A: No. An employer must still follow a proper and fair process to go through the redundancy. The Government has made it very clear that employment law rules and principles must be followed, even during Covid-19 and as a result of it.

Q: If an employee was made redundant and then business improved, does the employer have an obligation to offer the role to the redundant employee before it looks to recruit externally?

A: If your business needs to reinstate a position shortly after the redundancy, but does not re-hire the redundant employee, then the redundancy process could be undermined. Therefore, to demonstrate the genuine nature of the redundancy process, it may be best to first seek to reinstate the previous employee, if the position becomes available again within a reasonable timeframe.

Also, note that if your business dismisses an employee and then reinstates them within one month, the employment must be treated as continuous for entitlements under the Holidays Act.

Q: Can an employer use the wage subsidy to pay for a notice period?

A: Yes. Employers can use the wage subsidy to pay for the notice period, but cannot use it to pay for any contractual redundancy compensation.

Q: When can an employer apply for the extension of the wage subsidy? When did applications close for the original wage subsidy?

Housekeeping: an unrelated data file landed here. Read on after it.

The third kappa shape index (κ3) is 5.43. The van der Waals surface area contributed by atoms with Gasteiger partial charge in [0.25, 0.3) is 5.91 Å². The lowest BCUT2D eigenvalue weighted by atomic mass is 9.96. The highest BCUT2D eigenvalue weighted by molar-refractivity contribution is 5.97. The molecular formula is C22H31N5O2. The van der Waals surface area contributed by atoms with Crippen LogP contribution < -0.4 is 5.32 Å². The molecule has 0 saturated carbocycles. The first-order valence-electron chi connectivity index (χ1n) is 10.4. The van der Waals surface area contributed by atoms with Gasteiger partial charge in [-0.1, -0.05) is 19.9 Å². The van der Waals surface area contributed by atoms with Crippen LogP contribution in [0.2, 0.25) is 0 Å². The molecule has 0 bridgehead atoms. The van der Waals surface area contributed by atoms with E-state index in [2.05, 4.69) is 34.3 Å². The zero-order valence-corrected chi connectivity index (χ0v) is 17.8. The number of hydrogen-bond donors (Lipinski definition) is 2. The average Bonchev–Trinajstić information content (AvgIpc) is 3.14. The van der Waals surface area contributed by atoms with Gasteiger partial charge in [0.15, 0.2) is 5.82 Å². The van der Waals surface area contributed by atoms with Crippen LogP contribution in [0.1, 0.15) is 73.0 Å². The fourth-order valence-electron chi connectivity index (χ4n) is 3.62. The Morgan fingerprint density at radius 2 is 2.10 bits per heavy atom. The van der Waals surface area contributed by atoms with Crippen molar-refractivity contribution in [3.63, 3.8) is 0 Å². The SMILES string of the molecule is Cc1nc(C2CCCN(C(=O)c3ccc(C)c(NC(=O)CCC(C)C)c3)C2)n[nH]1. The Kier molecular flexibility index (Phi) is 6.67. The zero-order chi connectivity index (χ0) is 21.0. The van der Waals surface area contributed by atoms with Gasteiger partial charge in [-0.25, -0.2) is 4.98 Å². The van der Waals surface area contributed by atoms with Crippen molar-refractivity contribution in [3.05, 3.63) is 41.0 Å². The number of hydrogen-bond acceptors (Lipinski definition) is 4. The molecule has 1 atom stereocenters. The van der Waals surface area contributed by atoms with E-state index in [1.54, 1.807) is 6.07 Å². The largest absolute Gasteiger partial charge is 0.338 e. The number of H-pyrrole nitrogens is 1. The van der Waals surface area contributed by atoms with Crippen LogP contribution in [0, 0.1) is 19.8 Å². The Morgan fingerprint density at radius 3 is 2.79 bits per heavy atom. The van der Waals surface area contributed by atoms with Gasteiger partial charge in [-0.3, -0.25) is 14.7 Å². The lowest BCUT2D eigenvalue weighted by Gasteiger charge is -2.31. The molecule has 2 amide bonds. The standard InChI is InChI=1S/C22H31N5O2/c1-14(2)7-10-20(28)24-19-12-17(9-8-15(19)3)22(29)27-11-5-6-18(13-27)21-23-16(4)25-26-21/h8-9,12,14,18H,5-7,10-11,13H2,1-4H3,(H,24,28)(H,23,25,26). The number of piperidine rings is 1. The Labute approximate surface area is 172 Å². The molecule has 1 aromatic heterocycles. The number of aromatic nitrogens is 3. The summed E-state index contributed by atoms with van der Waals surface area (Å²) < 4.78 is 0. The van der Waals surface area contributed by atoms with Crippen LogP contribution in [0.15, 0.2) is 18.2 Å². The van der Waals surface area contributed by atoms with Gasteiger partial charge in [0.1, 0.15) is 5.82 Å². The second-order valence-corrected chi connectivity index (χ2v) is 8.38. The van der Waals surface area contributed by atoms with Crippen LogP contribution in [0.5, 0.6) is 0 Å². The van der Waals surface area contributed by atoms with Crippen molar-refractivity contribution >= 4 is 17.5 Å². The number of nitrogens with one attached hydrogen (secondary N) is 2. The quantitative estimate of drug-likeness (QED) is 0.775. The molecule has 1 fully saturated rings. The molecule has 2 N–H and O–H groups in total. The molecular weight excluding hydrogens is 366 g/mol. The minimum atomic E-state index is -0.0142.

A: Applications for the original wage subsidy closed on 9 June 2020 and employers can apply for the extension at any time between 10 June 2020 and 1 September 2020. However, the application for the extension must be after the 12-week period of the original wage subsidy. Employers cannot receive both at the same time.

Q: What will happen when an employer applies for the extension because they have experienced a 40% decline in revenue, but then the revenue improves? Does the employer have to return the subsidy?

A: So long as the business had a revenue loss of at least 40% for a continuous 30-day period (within the 40 days before applying) when the application was made, they do not have to return the subsidy, even if their revenue improves.

Q: Does the employer have to pass on the full amount of the subsidy to the employees?

A: Yes, the full amount must be passed on, minus the usual deductions (such as PAYE and KiwiSaver) except where a person’s income is normally less than the subsidy amount (i.e. $250 a week), in which case they can be paid their normal salary. Any difference should be used for the wages of other affected staff – the wage subsidy is designed to keep employees connected to their employers.

Q: If an employee is on a reduced pay rate (such as 80%), how does their leave accrue?

A: The entitlements accrue at the pay rate that the employee is on at that point in time. So if the employee is down to 80% pay, then the entitlements will accrue at the 80%.

Q: What happens if an employee receives the income relief payment after being made redundant and subsequently gets a part-time job?

A: The income relief payments to that employee stop.

Partner Kathryn McKinney heads Anthony Harper’s national employment team and Joy Kaur is a solicitor within that team; the team provides expertise on all aspects of employment, health and safety, and immigration law  anthonyharper.co.nz